Overcoming Shortages

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Abdul Razzaq Yousuf, CEO of Ras al Khaimah-based Julphar Pharmaceutical Industries, recently reported that shortages of power and water were hindering industrial growth in the emirate.



According to Yousuf, "electricity and water problems are limiting production scales in some factories, since heavy machines that require more power cannot be operated".



Yousuf also claimed that Ras al Khaimah (RAK) was facing a shortage of skilled industrial labour, with companies increasingly forced to look abroad for workers - incurring an Dh8,000 ($2180) fee in the process.



Julphar are one of RAK's most impressive success stories, being one of the largest pharmaceutical producers in the region, exporting to 47 countries. Yousuf's criticism comes at a time when the company is attempting to double its factories in the emirate from seven to 14, and to expand production overseas. The company enjoyed sales growth of over 14% in 2007, reaching Dh661m ($180m) and is planning Dh2bn ($540m) of new investment over the next three years.



Yousuf's comments will certainly strike a chord with fellow industrialists in the emirate. Unlike its oil and gas rich neighbours in the United Arab Emirates (UAE), RAK has never produced large quantities of fossil fuels. In recent years the emirate's few fields have entered into maturity, and production has steadily declined to around 30m cubic feet per day (cuf/d) of gas and 5000 barrels per day (bpd) of condensate. Whether to proceed with further expensive - and potentially futile - exploration for new reserves is a key decision facing the emirate over the coming years. For industrialists though, the more immediate concern is powering RAK's factories now.



Industry represents a growing share of RAK's economy - 8% in 2007, compared with less than 4% for oil and gas. Aside from Julphar's contribution to the pharmaceutical market, other areas of strength include cement manufacturing, to which RAK contributes 70% of the UAE's total, and tile production, with RAK Ceramics being one of the world's largest tile producers. These are energy intensive industries, which currently rely at least partially on heavy oil to power them. Diesel does not enjoy the subsidies of, for example, petrol, meaning companies have been forced to absorb heavy price increases in the past two years. For some of the emirate's producers, diesel comprises as much as 60% of energy costs.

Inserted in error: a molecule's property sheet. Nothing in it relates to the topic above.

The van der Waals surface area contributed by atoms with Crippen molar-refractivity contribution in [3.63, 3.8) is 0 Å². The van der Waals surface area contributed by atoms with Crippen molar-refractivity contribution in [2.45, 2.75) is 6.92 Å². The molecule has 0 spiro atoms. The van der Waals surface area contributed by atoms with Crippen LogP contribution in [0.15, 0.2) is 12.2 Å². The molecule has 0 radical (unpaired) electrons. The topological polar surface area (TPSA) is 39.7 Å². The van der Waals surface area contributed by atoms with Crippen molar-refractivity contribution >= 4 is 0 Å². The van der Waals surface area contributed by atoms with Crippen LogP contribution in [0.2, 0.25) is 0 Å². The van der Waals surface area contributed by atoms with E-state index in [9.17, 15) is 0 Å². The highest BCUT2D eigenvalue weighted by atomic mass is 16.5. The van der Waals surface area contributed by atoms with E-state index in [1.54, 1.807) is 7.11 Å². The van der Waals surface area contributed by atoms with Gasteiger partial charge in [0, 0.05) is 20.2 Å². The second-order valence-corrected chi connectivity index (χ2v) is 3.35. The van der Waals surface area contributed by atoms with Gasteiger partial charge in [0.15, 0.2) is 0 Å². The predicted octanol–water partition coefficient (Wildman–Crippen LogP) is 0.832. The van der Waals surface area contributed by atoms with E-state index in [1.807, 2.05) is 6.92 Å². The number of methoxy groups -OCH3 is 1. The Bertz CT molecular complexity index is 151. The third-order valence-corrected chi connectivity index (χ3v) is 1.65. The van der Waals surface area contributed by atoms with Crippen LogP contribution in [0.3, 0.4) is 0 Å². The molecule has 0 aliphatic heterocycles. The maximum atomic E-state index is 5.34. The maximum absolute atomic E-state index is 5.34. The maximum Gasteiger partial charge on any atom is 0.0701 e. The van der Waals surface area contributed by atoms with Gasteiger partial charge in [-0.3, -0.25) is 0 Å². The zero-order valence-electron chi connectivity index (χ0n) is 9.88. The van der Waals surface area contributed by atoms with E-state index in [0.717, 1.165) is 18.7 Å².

Relief may lie around the corner though. Dolphin Energy began piping gas to RAK in 2005, and finished construction of an ambitious network in the middle of 2007 linking Oman, Qatar and the UAE. RAK receives 40m cuf/d from Oman, and another 80m cuf/d from Umm al Qaiwain. Securing sufficient quantities of natural gas from Gulf Cooperation Council (GCC) neighbours, thus enabling companies to switch entirely from diesel, may provide savings of up to 15%, and enable further growth to proceed unhindered.



However, regardless of the potential pitfalls in securing RAK's long term energy supply, its industry is by no means staring down the barrel. It is a measure of the maturity of the emirate's industrial sector that companies such as Julphar are able to look with confidence to new overseas ventures in order to offset rising costs at home.Yousuf's response to energy shortages in RAK would seem to entail ramping up his already well advanced plans for global diversification, from four overseas plants to seven. Factories are due for completion in Sudan and Morocco by 2009, with plants in Yemen, Iran and Lebanon due in 2010. A joint investment in Afghanistan will begin construction this year, with Julphar providing 10% of the Dh75m ($20m) capital. The company is also studying market potential in Turkey, the Philippines, Malaysia and Indonesia.



Moreover, plans are in place to increase Julphar's high street pharmacy presence under the Planet Pharma brand, a joint venture with Gulf Investment House, an investment bank based in Kuwait. Together, they aim to establish a chain of 2000 pharmacies across the Middle East and Asia with an investment of Dh3bn ($800m). New products, such as crystal insulin developed using biotechnology, should consolidate the company's strong position in the region.



Regardless of Yousuf's comments, it would seem that Julphar proceeds from strength to strength. Growth is projected at 50% a year from 2008 to 2010, and a Dh1bn ($272m) share bonus for existing shareholders is planned within three years.

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